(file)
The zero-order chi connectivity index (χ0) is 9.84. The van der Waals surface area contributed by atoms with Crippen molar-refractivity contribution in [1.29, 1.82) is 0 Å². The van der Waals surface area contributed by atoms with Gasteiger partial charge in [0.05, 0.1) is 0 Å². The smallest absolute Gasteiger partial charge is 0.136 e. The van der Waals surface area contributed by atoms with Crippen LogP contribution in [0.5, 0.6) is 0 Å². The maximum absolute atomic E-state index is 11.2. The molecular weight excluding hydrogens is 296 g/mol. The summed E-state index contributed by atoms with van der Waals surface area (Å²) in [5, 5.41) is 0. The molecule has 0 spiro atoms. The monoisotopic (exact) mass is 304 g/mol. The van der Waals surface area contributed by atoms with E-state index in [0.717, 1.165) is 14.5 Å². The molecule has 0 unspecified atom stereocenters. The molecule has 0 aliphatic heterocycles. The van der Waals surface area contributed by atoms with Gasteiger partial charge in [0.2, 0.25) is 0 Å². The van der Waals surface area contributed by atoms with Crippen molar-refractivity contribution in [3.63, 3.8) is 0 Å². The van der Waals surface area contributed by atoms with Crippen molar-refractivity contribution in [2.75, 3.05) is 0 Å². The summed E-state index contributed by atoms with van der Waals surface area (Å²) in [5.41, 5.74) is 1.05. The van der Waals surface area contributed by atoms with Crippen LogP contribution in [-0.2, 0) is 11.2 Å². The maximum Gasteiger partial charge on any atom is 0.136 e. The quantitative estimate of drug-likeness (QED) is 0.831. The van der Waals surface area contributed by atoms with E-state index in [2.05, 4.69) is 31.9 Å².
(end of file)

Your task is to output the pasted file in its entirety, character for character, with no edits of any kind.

The zero-order chi connectivity index (χ0) is 9.84. The van der Waals surface area contributed by atoms with Crippen molar-refractivity contribution in [1.29, 1.82) is 0 Å². The van der Waals surface area contributed by atoms with Gasteiger partial charge in [0.05, 0.1) is 0 Å². The smallest absolute Gasteiger partial charge is 0.136 e. The van der Waals surface area contributed by atoms with Crippen LogP contribution in [0.5, 0.6) is 0 Å². The maximum absolute atomic E-state index is 11.2. The molecular weight excluding hydrogens is 296 g/mol. The summed E-state index contributed by atoms with van der Waals surface area (Å²) in [5, 5.41) is 0. The molecule has 0 spiro atoms. The monoisotopic (exact) mass is 304 g/mol. The van der Waals surface area contributed by atoms with E-state index in [0.717, 1.165) is 14.5 Å². The molecule has 0 unspecified atom stereocenters. The molecule has 0 aliphatic heterocycles. The van der Waals surface area contributed by atoms with Gasteiger partial charge in [0.2, 0.25) is 0 Å². The van der Waals surface area contributed by atoms with Crippen molar-refractivity contribution in [3.63, 3.8) is 0 Å². The van der Waals surface area contributed by atoms with Crippen molar-refractivity contribution in [2.75, 3.05) is 0 Å². The summed E-state index contributed by atoms with van der Waals surface area (Å²) in [5.41, 5.74) is 1.05. The van der Waals surface area contributed by atoms with Crippen LogP contribution in [-0.2, 0) is 11.2 Å². The maximum Gasteiger partial charge on any atom is 0.136 e. The quantitative estimate of drug-likeness (QED) is 0.831. The van der Waals surface area contributed by atoms with E-state index in [2.05, 4.69) is 31.9 Å².